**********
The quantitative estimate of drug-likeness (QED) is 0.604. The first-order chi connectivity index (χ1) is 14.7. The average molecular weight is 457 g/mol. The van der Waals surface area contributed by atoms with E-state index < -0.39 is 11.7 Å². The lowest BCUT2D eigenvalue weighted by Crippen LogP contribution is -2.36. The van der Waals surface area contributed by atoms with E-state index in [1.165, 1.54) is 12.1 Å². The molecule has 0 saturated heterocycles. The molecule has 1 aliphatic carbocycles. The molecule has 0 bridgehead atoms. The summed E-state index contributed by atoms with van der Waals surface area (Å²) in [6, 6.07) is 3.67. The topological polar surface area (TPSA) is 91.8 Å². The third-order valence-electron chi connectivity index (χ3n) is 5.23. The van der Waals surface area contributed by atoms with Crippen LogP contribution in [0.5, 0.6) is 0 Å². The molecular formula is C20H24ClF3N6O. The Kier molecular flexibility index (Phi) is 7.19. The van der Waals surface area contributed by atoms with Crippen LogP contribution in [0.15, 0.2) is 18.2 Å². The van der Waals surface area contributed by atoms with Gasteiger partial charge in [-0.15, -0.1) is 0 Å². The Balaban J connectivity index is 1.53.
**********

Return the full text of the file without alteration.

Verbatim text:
The quantitative estimate of drug-likeness (QED) is 0.604. The first-order chi connectivity index (χ1) is 14.7. The average molecular weight is 457 g/mol. The van der Waals surface area contributed by atoms with E-state index < -0.39 is 11.7 Å². The lowest BCUT2D eigenvalue weighted by Crippen LogP contribution is -2.36. The van der Waals surface area contributed by atoms with E-state index in [1.165, 1.54) is 12.1 Å². The molecule has 0 saturated heterocycles. The molecule has 1 aliphatic carbocycles. The molecule has 0 bridgehead atoms. The summed E-state index contributed by atoms with van der Waals surface area (Å²) in [6, 6.07) is 3.67. The topological polar surface area (TPSA) is 91.8 Å². The third-order valence-electron chi connectivity index (χ3n) is 5.23. The van der Waals surface area contributed by atoms with Crippen LogP contribution in [0.5, 0.6) is 0 Å². The molecular formula is C20H24ClF3N6O. The Kier molecular flexibility index (Phi) is 7.19. The van der Waals surface area contributed by atoms with Crippen LogP contribution in [0.15, 0.2) is 18.2 Å². The van der Waals surface area contributed by atoms with Gasteiger partial charge in [-0.15, -0.1) is 0 Å². The Balaban J connectivity index is 1.53.